The Community Health Assist Scheme and Pioneer Generation subsidies are immensely helpful for the financially needy and the pioneer generation in their combat against hypertension, while Medisave can also be utilised as copayment in private clinics.

No one should spurn modern, proven and efficacious treatment, even as traditional Chinese medicine and home remedies can be used as adjuncts.

Yik Keng Yeong (Dr)
1 in 10 stroke patients here aged under 50
PUBLISHED NOV 19, 2016, 5:00 AM SGT

Linette Lai
While older people are far more likely to suffer a stroke, one in 10 stroke patients in Singapore is under 50 years old.

Medical conditions such as high blood pressure or high cholesterol can make a person more likely to get a stroke, say doctors.

Smoking, too, puts you at risk.

Last Saturday, Singaporean businesswoman Linda Koh was found unconscious in her Hong Kong hotel room. The 36-year-old was rushed to hospital, where she died soon after.

Doctors subsequently found that she had suffered a stroke.

Her father, Mr Alan Koh, told Chinese newspaper Shin Min Daily News that his daughter had a history of high blood pressure and was taking medication for it.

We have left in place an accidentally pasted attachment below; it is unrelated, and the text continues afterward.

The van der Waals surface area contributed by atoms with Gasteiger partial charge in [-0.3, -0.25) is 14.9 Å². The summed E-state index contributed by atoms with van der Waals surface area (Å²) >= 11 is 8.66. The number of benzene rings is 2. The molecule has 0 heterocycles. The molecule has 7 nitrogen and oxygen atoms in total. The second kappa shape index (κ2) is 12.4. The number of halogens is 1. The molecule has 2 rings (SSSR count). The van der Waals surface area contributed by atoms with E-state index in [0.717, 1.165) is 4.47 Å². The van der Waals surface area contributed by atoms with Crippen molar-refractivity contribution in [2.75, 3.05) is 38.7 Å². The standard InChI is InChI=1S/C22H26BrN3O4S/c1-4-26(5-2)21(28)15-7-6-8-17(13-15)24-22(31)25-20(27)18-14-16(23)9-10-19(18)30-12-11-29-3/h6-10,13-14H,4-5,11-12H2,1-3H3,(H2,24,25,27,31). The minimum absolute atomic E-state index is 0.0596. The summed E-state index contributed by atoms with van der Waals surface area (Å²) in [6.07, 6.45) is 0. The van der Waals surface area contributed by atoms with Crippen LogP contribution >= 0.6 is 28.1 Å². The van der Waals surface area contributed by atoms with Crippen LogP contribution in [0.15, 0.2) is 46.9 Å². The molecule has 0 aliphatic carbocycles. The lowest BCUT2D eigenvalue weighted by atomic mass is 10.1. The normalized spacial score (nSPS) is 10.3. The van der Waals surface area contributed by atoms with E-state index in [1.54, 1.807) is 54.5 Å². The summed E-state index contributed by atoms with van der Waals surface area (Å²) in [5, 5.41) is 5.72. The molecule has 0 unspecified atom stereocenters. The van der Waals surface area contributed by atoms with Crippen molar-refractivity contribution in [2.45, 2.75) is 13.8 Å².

Strokes occur when part of the blood supply to the brain is cut off.

The latest figures from the National Registry of Disease Office show that there were 6,943 cases of strokes in 2014, up from 6,642 the previous year.

They are the fourth most common cause of death in Singapore, and tend to occur among men.

The incidence rate for men aged between 35 and 44 who were admitted to public hospitals for stroke in 2014 was 58 per 100,000 people, compared with 24 per 100,000 for women in the same age group.

Doctors who spoke to The Straits Times said there are rarely any warning signs before a stroke happens.

"Some strokes may be preceded by severe headaches or neck pain," said Dr Carol Tham, a consultant from the National Neuroscience Institute's neurology department. "Unfortunately, most patients do not have any warning symptoms before the stroke occurs."

During a stroke, people often experience difficulty speaking and walking, weakness on one side of their bodies, and even temporary blindness.

Dr Ho King Hee, a neurologist at Gleneagles Hospital Singapore, said strokes that result in sudden death are likely to be due to bleeding in the brain from a ruptured blood vessel, rather than a blockage.

"If you are older, it means that there is more time for damage (to the blood vessels) to accumulate," he said. "But a stroke can happen at any age."

He advises people who have conditions such as high blood pressure, high cholesterol and diabetes to keep them in check.

Dr Tham added that doctors may also prescribe blood-thinning medication for people whose blood tends to clot.

"If a person has any symptoms of stroke... he should seek treatment at the emergency department immediately as early treatment can help to reduce the disability caused by strokes," she said.

A version of this article appeared in the print edition of The Straits Times on November 19, 2016, with the headline '1 in 10 stroke patients here aged under 50'.